In pointing out the need to act outside the existing co-op, I’m not suggesting less emphasis on the cooperative values of self-help and self-responsibility. But co-ops may need to go beyond previous efforts to help other producers and communities to establish cooperative values and business foundations. Like today’s co-ops that once were not yet born, new ventures depend not merely on the owners’ commitment but on professional and inspirational help from established organizations. Co-ops are stewards of the investments of past cooperators and also must plant seeds for the future.
If the country is able to arrest its rapid economic decline, we will have a chance to secure a major expansion of public support for energy conservation and local food economies. Such a major shift is not happening today, but eventually the combined crises will require marked changes in food policy and production.
Many farmers, food sellers, and food services already operate at tight margins, and their business challenges are likely to increase. Local and regional innovations, with or without government support, will be needed to fill gaps in services and supplies. In cooperative and community-based enterprise, organizational culture and social cohesion will be strongly tested.
These words are intended as a warning that the highly predictable food supply we presently assume will become less reliable. At the same time, new businesses and trade relationships will need to be established and nurtured. Positive foundations in cooperatives continue to offer key elements for this recovery of food economies and communities: democratic ownership, participatory culture, a fundamental orientation of enterprise based on shared investments and shared services. These exemplary components support cooperative business development in a difficult environment.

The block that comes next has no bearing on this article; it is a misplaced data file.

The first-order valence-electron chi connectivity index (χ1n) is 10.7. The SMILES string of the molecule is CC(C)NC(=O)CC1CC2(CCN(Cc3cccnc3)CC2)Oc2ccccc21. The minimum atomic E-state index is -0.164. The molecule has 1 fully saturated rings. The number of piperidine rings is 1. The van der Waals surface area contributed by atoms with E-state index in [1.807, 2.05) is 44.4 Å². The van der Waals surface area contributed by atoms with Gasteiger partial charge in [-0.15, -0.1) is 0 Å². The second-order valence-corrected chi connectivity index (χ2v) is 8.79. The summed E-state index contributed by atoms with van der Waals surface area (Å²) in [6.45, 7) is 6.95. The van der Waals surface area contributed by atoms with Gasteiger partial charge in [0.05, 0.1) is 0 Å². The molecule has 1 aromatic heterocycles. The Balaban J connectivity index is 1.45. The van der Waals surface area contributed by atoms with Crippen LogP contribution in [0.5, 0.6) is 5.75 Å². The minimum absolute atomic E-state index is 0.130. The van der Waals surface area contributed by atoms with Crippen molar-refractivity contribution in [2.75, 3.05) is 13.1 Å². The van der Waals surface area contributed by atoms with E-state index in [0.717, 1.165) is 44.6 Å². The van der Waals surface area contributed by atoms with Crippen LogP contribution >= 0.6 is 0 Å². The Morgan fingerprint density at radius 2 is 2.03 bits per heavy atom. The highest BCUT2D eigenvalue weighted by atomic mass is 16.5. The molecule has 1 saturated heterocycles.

For an outlook that addresses food needs and boosts struggling communities, enhanced local production offers exciting directions. This could include expanded versions of food co-ops working with other cooperatives, with farmers and farmers markets, with community supported agriculture and community gardens, with value-added producers and community kitchens.
For the foreseeable future, support for farmers and helping to grow new local food producers will be among food co-ops’ chief concerns.
Step it up
Denial about the sea change in our country’s circumstances is deep, hindering our ability to create and spread new ways of meeting community needs. Much innovative thinking and enterprise is necessary in order to build a safe and healthy and adequate food supply.
Fortunately, some essential resources are NOT peaking. Among these are common human elements such as work satisfaction, artistry, ingenuity, humor, courage, solidarity, and of course cooperation. These are critical and renewable resources that we need to draw upon in building a sustainable future.
The generation of food co-ops that was founded over thirty years ago, like other waves of cooperatives, arose from movements for peace, fairness, and health – public campaigns that were driven by ethics and outrage. This time around, in a deeper crisis but armed with a generation of cooperative experience, we will again need to tap into the desire for social justice. Rather than merely being positioned to highlight issues of consumer comfort and discomfort, food co-ops are challenged to build solidarity and to achieve solutions that benefit the widest share of the public. Our cooperative values and principles, if truly embraced, call upon us to extend them to the largest possible community of users and owners.